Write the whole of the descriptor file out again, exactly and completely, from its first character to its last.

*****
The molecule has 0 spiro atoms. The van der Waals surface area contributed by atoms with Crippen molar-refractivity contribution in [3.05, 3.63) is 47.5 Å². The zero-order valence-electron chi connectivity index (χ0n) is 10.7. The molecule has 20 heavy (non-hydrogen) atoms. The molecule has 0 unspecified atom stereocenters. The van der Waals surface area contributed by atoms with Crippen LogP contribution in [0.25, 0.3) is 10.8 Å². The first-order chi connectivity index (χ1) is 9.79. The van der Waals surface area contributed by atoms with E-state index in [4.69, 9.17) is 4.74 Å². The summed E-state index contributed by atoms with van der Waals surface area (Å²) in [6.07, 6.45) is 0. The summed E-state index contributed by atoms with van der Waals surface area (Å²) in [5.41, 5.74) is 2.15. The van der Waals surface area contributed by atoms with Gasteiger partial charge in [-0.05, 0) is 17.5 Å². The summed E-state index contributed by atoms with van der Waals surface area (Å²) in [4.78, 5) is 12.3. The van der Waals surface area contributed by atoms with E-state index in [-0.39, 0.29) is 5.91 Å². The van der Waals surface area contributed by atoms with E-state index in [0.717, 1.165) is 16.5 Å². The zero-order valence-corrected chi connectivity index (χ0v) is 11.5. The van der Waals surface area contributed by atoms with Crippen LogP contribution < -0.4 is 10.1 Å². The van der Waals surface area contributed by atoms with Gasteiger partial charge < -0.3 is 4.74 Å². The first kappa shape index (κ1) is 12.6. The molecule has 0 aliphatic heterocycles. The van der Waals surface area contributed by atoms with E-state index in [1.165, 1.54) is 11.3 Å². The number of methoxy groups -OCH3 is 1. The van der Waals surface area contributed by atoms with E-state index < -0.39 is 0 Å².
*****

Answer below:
The molecule has 0 spiro atoms. The van der Waals surface area contributed by atoms with Crippen molar-refractivity contribution in [3.05, 3.63) is 47.5 Å². The zero-order valence-electron chi connectivity index (χ0n) is 10.7. The molecule has 20 heavy (non-hydrogen) atoms. The molecule has 0 unspecified atom stereocenters. The van der Waals surface area contributed by atoms with Crippen LogP contribution in [0.25, 0.3) is 10.8 Å². The first-order chi connectivity index (χ1) is 9.79. The van der Waals surface area contributed by atoms with E-state index in [4.69, 9.17) is 4.74 Å². The summed E-state index contributed by atoms with van der Waals surface area (Å²) in [6.07, 6.45) is 0. The summed E-state index contributed by atoms with van der Waals surface area (Å²) in [5.41, 5.74) is 2.15. The van der Waals surface area contributed by atoms with Gasteiger partial charge in [-0.05, 0) is 17.5 Å². The summed E-state index contributed by atoms with van der Waals surface area (Å²) in [4.78, 5) is 12.3. The van der Waals surface area contributed by atoms with E-state index in [-0.39, 0.29) is 5.91 Å². The van der Waals surface area contributed by atoms with E-state index in [0.717, 1.165) is 16.5 Å². The zero-order valence-corrected chi connectivity index (χ0v) is 11.5. The van der Waals surface area contributed by atoms with Crippen LogP contribution < -0.4 is 10.1 Å². The van der Waals surface area contributed by atoms with Gasteiger partial charge < -0.3 is 4.74 Å². The first kappa shape index (κ1) is 12.6. The molecule has 0 aliphatic heterocycles. The van der Waals surface area contributed by atoms with E-state index in [1.165, 1.54) is 11.3 Å². The number of methoxy groups -OCH3 is 1. The van der Waals surface area contributed by atoms with E-state index < -0.39 is 0 Å².